STOCKHOLM SYNDROME

"Holy Happy Hour"

Terminus

As Patty Hearst buffs will remember, the term "Stockholm syndrome" refers to the tendency of abductees to identify with their captors. If that's what happened to the members of Stockholm Syndrome, then their kidnappers must have been eclectic, early '70s roots-rockers. Could some rogue veterans of Delaney & Bonnie & Friends have resorted to taking hostages?

Of course, Stockholm Syndrome organizers Dave Schools (also of Widespread Panic) and Jerry Joseph (of the Jackmormons) didn't write the material for the quintet's debut, "Holy Happy Hour," while locked in a closet. And the Syndrome's music -- neoclassic rock with dashes of jazz, metal, reggae and even flamenco -- doesn't come from a time capsule. Such songs as "Bouncing Very Well" are firmly in the modern jam-band tradition, and the topical references in such Dylanesque tunes as "American Fork" are utterly contemporary. Singer-guitarist Joseph leads the band into iffy territory with such numbers as "The Shining Path," which adopts the viewpoint of somebody who seeks to "slaughter the ruling class."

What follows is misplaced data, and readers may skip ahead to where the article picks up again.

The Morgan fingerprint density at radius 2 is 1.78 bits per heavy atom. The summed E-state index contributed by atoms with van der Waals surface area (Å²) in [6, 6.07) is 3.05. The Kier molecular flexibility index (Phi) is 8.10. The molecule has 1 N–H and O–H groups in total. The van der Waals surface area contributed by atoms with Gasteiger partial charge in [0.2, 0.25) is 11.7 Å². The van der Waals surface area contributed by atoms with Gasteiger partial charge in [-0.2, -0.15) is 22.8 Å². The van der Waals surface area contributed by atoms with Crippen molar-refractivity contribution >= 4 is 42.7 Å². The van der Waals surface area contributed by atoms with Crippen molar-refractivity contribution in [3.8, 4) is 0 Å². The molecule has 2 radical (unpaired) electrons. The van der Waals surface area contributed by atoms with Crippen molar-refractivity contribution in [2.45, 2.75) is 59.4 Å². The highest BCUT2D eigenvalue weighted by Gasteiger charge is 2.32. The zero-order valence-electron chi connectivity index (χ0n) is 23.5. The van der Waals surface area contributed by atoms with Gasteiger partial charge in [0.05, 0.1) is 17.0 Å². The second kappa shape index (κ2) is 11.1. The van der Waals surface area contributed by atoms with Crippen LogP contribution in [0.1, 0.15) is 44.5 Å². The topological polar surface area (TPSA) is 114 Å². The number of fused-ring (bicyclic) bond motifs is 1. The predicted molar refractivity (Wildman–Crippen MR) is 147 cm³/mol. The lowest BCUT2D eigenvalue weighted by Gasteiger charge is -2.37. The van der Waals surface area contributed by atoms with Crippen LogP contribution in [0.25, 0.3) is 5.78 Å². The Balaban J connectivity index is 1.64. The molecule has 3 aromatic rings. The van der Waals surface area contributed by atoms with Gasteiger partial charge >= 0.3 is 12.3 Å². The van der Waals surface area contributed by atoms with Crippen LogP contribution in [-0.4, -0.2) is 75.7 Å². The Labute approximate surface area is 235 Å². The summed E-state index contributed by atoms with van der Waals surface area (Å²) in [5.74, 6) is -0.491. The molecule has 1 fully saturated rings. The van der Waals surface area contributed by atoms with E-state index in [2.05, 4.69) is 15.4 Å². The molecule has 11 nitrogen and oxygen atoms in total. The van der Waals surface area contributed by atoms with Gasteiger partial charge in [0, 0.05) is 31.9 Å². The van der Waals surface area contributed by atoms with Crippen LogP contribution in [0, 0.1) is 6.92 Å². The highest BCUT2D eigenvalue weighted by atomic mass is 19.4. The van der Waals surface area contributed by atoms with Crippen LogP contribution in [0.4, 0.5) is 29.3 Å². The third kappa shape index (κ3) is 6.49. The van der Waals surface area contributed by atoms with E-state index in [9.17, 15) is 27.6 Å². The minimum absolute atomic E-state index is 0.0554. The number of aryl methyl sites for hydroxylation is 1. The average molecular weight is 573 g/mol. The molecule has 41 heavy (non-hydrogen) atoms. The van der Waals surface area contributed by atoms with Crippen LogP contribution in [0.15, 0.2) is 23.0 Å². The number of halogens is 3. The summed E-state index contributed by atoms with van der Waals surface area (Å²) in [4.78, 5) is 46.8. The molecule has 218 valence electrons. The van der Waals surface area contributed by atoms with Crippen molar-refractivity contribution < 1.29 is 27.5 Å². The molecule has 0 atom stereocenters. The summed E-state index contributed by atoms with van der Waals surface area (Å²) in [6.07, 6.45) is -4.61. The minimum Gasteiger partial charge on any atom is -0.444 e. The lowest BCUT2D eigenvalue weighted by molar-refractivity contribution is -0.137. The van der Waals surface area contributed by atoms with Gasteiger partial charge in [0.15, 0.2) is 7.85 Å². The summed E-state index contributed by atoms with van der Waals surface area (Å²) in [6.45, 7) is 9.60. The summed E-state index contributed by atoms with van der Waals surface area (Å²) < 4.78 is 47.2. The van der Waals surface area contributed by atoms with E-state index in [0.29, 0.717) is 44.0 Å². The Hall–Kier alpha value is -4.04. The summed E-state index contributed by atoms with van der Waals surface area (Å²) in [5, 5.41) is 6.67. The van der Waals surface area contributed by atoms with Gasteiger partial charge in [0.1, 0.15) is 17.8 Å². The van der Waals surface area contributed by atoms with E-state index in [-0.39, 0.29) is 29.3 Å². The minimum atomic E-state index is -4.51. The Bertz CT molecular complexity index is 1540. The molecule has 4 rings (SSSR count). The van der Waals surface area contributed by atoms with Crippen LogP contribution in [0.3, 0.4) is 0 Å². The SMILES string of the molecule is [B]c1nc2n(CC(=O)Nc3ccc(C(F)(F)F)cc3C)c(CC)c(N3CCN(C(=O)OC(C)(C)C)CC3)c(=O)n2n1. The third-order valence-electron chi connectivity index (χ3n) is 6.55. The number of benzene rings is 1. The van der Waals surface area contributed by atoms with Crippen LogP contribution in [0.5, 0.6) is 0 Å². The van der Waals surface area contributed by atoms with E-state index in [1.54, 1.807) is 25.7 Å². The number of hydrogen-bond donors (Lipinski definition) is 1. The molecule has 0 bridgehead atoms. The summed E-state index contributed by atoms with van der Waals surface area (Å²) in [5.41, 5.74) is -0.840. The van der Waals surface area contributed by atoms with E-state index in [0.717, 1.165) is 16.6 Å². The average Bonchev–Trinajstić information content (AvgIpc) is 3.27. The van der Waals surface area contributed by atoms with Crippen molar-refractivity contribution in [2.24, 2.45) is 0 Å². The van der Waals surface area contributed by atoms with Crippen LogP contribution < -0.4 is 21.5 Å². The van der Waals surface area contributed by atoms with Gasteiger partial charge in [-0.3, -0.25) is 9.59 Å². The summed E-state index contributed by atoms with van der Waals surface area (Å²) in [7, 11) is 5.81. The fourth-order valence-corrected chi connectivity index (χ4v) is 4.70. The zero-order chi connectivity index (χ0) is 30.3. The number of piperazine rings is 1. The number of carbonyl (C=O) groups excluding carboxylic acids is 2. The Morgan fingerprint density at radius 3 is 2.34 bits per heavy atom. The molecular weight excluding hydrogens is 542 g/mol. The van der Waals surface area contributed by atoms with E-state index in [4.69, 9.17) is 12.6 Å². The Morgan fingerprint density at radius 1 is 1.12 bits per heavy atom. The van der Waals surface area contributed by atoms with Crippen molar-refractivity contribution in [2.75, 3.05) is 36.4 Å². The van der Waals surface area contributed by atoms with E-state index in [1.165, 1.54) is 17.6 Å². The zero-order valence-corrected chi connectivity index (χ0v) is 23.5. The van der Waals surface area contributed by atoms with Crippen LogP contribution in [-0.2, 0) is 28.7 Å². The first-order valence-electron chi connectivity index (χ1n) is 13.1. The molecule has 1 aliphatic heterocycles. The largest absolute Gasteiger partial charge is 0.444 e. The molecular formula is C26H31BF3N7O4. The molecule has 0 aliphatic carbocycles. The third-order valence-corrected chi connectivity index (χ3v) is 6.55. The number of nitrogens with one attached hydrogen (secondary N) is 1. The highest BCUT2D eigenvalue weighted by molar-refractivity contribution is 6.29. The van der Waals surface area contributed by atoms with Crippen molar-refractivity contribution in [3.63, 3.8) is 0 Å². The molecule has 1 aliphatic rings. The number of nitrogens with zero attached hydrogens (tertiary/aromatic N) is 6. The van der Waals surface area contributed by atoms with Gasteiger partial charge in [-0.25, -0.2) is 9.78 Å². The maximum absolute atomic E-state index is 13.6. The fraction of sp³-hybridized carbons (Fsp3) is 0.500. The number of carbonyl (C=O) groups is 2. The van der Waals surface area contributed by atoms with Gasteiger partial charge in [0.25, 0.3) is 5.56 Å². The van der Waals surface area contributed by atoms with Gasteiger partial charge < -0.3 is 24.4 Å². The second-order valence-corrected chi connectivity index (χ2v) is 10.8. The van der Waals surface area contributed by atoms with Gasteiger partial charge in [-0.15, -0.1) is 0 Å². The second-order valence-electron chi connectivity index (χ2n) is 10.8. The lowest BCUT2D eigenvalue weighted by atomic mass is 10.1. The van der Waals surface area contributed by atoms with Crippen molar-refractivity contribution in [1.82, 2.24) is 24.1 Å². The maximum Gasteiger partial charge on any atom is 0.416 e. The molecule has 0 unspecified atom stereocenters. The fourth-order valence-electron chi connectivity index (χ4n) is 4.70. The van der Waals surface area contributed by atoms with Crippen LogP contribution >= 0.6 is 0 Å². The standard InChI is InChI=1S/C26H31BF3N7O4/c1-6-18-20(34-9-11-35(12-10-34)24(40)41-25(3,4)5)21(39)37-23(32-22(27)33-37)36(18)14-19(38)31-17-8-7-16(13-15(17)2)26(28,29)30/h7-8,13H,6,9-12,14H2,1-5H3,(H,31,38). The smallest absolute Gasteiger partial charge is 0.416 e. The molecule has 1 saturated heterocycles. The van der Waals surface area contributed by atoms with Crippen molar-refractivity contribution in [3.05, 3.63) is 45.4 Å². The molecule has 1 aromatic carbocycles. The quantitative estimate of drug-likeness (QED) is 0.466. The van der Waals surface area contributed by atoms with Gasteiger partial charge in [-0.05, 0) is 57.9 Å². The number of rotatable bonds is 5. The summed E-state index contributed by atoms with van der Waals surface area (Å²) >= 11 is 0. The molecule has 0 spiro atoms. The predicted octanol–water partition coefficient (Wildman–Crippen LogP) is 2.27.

Musically, however, "Holy Happy Hour" is not exactly a threat to the status quo.

-- Mark Jenkins

Appearing Wednesday at the State Theatre. * To hear a free Sound Bite from Stockholm Syndrome, call Post-Haste at 301-313-2200 and press 8108. (Prince William residents, call 703-690-4110.)